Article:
4. Who is the only Final Four Most Outstanding Player to later coach his alma mater in the NCAA Tournament? Hint: The guard was named Most Outstanding Player although he was his team's fourth-leading scorer at the Final Four that year.
5. Name the only school to have two of the six eligible teams ranked among the top five in the AP and/or UPI final polls to not participate in either the NCAA Tournament or the NIT in the days before teams other than the conference champion could be chosen to the NCAA playoffs as at-large entrants. Hint: The school lost three regional finals in one four-year span and hasn't reached the Final Four in the last 48 years.
6. Who is the only coach to lose more than five regional final games? Hint: His regional final defeats were by an average margin of 10 points and his biggest nemesis was the Big Ten Conference.
7. Who is the only individual to become NBA Rookie of the Year and Most Valuable Player to participate in the NCAA Tournament but never win an NCAA playoff game? Hint: He shared the NBA Rookie of the Year award with another player who was on the losing end in his only NCAA Tournament appearance. Two years later, he was NBA All-Star Game Most Valuable Player the same season he was named league MVP.
8. Of the more than 40 different players to be named NBA Most Valuable Player, score more than 20,000 points in the pros or be selected to an All-NBA team at least five times after participating in the NCAA Tournament, who is the only one to average fewer than 10 points per game in the NCAA playoffs? Hint: He is believed to be the youngest Hall of Famer to appear in an NCAA championship game at the tender age of 16 and was later named to 12 consecutive All-NBA teams.
9. Who is the only guard to score more than 35 points in an NCAA final? Hint: He led his team in scoring in back-to-back Final Fours but wasn't named Final Four Most Outstanding Player either year. He is the only championship team player to have a two-game total of at least 70 points at the Final Four and is the shortest undergraduate to average more than 20 points per game for an NCAA titlist.
10. Who is the only player to have as many as 20 field goals in an NCAA championship game? Hint: He scored fewer than seven points in both his tourney debut and final playoff appearance.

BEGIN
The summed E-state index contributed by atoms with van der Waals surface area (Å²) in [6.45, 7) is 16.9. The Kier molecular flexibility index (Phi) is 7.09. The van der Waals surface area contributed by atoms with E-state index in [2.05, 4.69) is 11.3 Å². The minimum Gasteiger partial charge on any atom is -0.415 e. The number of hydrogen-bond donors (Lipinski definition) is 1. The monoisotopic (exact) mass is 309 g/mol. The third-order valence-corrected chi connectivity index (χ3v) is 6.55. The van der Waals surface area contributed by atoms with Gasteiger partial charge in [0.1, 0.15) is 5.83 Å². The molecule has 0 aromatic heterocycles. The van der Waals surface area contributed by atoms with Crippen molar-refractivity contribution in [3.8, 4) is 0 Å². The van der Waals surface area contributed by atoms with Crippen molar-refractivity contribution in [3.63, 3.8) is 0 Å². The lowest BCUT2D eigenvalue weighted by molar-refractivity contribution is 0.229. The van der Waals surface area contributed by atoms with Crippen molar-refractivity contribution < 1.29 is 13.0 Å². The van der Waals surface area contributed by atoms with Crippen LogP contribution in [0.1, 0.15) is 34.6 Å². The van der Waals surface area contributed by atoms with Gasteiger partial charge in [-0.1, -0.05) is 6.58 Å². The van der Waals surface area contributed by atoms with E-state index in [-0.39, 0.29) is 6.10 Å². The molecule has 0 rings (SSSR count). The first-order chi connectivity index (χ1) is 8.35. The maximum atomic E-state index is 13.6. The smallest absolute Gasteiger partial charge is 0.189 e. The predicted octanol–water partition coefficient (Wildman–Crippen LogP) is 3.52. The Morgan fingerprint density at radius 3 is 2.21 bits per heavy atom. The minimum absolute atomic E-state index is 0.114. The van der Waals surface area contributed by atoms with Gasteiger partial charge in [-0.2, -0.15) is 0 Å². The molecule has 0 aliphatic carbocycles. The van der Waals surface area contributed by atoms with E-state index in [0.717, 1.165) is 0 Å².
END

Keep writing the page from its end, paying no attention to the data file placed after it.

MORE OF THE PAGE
Try, try again! Wichita State, which finished in fourth place in the 1965 NCAA Tournament, has the fourth-longest drought between Final Four appearances. Iowa State, which reached the Final Four in 1944, will move atop this list if coach Fred Hoiberg lives up to his new hefty contract. Of the schools reaching the national semifinals at least twice, following are the nine institutions to go more than 35 years before returning to the Promised Land:
|Final Four School||Famine Years||Coaches Between Final Fours||NCAA Tournament Appearances During Lapse|
|Wisconsin||59||Bud Foster (1941) to Dick Bennett (2000)||four: 1947-94-97-99|
|Stanford||56||Everett Dean (1942) to Mike Montgomery (1998)||five: 1989-92-95-96-97|
|Texas||56||Jack Gray (1947) to Rick Barnes (2003)||17: 1960-63-72-74-79-89-90-91-92-94-95-96-97-99-00-01-02|
|Wichita State||48||Gary Thompson (1965) to Gregg Marshall (2013)||seven: 1976-81-85-87-88-06-12|
|Oklahoma State||44||Hank Iba (1951) to Eddie Sutton (1995)||nine: 1953-54-58-65-83-91-92-93-94|
|Oklahoma||41||Bruce Drake (1947) to Billy Tubbs (1988)||six: 1979-83-84-85-86-87|
|Georgetown||39||Elmer Ripley (1943) to John Thompson Jr. (1982)||five: 1975-76-79-80-81|
|Illinois||37||Harry Combes (1952) to Lou Henson (1989)||eight: 1963-81-83-84-85-86-87-88|
|DePaul||36||Ray Meyer (1943) to Ray Meyer (1979)||seven: 1953-56-59-60-65-76-78|
Steve Alford, an All-American for Indiana in 1986 and 1987, is the only active coach to have been an All-American player before coaching an All-American (New Mexico's Darington Hobson in 2010). Indiana native John Wooden is the only All-American player to coach All-Americans for two different universities (Indiana State and UCLA) with neither of them being his alma mater (Purdue). Alford, after being lured to UCLA to try to recapture Wooden's glory years, likely will join Wooden, Howie Dallmar (Penn and Stanford), Jim O'Brien (Boston College and Ohio State) plus John Oldham (Tennessee Tech and Western Kentucky) as former All-Americans who coached comparable players for two different schools.
Indiana's Branch McCracken, the only one of 48 All-Americans who became major-college mentors to compile a higher winning percentage as a coach than as a player, coached 14 All-Americans with his alma mater. He is among the following alphabetical list of 15 major-college All-Americans who went on to coach major-college All-Americans: